Either choice would have been better for Obama... if Obama thought he was perceived as being ready to assume the role of President. It's going to take more than Joe Biden to fix that.

Thursday, August 21, 2008

John Clifford For President

A friend sent me this...

Obama: In Need of a Game-Changer

The upcoming presidential election is getting more interesting by the day... depending upon who you want to see win and who you listen to among the punditocracy. This is supposed to be the Democrats' year, and by extension Obama is our next president. He's certainly been all-but-appointed to the office by a largely sympathetic media.

However, the McCain campaign isn't just sitting there. McCain and his staff have done a good job of analyzing Obama's weak points and hitting them, reducing Obama's large lead in June to either a statistical tie or an actual McCain advantage depending on which poll you look at. Historically, because of the polling methodology that is used, the Democrat has a statistically significant lead in the summer; both Kerry and Gore had double-digit leads at this time during their campaigns. Democrat spokespeople shrug off any concern, either denying or decrying the polling data. The Obama campaign is worried, though, and that is the best evidence of how effective the McCain strategy to define Obama has been.

Enter David Gergen, the onetime Bush Sr. and Clinton advisor, who has written a column today on what Obama needs to do to 'change the game.' Gergen's advice can be summed up as follows: pick Hillary for VP, or pick Gore, and then pick Clinton-era advisors. Huh?

Picking Hillary will be the kiss of death for Obama in '08. Is there any person who is more polarizing in politics today? Obama could get more votes by picking George Bush! If Hillary is Obama's VP, the 51% of the electorate who can't stand her will vote for McCain... and that includes many among the Obama supporters who will feel utterly betrayed if Hillary gets the nod. Strike one...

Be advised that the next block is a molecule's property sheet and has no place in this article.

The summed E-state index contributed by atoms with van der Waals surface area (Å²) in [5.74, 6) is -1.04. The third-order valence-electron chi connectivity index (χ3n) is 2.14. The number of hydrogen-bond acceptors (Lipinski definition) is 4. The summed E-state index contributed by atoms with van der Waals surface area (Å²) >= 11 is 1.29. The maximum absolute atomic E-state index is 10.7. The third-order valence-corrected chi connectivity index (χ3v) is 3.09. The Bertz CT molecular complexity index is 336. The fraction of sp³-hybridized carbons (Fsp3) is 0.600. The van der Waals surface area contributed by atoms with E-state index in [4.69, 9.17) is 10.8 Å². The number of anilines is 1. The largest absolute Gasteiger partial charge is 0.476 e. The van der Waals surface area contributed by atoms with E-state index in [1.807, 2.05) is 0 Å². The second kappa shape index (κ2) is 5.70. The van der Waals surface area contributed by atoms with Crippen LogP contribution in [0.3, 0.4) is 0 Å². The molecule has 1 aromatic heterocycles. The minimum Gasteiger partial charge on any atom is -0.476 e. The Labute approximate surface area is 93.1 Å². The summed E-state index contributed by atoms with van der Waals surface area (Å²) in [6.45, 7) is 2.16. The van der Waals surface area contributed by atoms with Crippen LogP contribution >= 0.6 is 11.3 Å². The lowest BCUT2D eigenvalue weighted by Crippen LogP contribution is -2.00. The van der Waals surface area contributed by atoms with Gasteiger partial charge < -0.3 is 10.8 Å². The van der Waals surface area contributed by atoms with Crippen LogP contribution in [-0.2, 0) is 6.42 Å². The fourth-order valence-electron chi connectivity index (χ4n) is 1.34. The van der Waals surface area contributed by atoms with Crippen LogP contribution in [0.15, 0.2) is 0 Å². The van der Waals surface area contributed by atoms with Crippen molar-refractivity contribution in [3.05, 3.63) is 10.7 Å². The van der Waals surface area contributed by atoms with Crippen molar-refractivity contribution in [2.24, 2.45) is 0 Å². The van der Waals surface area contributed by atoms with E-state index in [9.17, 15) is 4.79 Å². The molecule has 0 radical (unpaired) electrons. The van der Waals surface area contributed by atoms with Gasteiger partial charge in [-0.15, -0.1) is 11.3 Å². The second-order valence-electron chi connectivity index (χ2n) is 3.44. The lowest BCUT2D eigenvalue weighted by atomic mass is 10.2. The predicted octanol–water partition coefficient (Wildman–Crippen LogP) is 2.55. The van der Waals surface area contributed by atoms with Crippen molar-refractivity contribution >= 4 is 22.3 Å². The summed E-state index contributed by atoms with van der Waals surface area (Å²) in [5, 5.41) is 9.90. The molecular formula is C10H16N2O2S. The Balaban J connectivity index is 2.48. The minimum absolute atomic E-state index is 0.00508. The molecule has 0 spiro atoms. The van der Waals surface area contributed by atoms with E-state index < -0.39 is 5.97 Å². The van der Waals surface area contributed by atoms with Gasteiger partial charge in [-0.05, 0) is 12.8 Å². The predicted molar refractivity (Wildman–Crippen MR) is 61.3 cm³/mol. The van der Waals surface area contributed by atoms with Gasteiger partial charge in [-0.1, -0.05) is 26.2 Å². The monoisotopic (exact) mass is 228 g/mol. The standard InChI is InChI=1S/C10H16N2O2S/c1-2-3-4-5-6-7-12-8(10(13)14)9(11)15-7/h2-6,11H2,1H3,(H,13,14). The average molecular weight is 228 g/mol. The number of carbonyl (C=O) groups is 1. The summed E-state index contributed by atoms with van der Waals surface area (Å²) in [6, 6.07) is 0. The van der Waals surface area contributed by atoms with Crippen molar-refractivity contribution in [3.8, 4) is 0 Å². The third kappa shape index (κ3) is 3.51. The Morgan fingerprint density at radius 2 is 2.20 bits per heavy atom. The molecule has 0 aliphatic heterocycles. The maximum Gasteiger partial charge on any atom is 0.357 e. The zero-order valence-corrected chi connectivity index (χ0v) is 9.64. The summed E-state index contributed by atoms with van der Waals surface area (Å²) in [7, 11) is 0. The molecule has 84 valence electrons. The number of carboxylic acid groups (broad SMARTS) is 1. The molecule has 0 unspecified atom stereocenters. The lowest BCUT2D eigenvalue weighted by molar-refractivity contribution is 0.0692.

How about Gore? Yes, Democrats like Gore. Does anyone else? Will Obama get any more votes? Certainly not the PUMAs who are pissed about what they see as a total diss of Hillary by the Democratic leadership. How about Hillary herself? Does anyone with half a brain think that the Clintons will campaign more effectively for Obama/Gore this fall than they did for Gore/Lieberman in 2000? And, is Gore stupid enough to wear another 'Please kick me' sign for the next few months? I don't think so; his ego is way too fragile to chance losing yet again. What's in it for him, anyway? He's already been VP for 8 years! He'll get savaged over his ecohypocrisy... his huge house with the huge electric bill and the inadequate solar panels, his continual private jetting, his fleet of Suburbans, etc. He'll have to divest himself from all of those profitable investments. The chances of Gore being asked, and then accepting, the VP slot are nil. He and Obama know it, and that's why he's emphatically disavowed any interest in being selected. Strike two...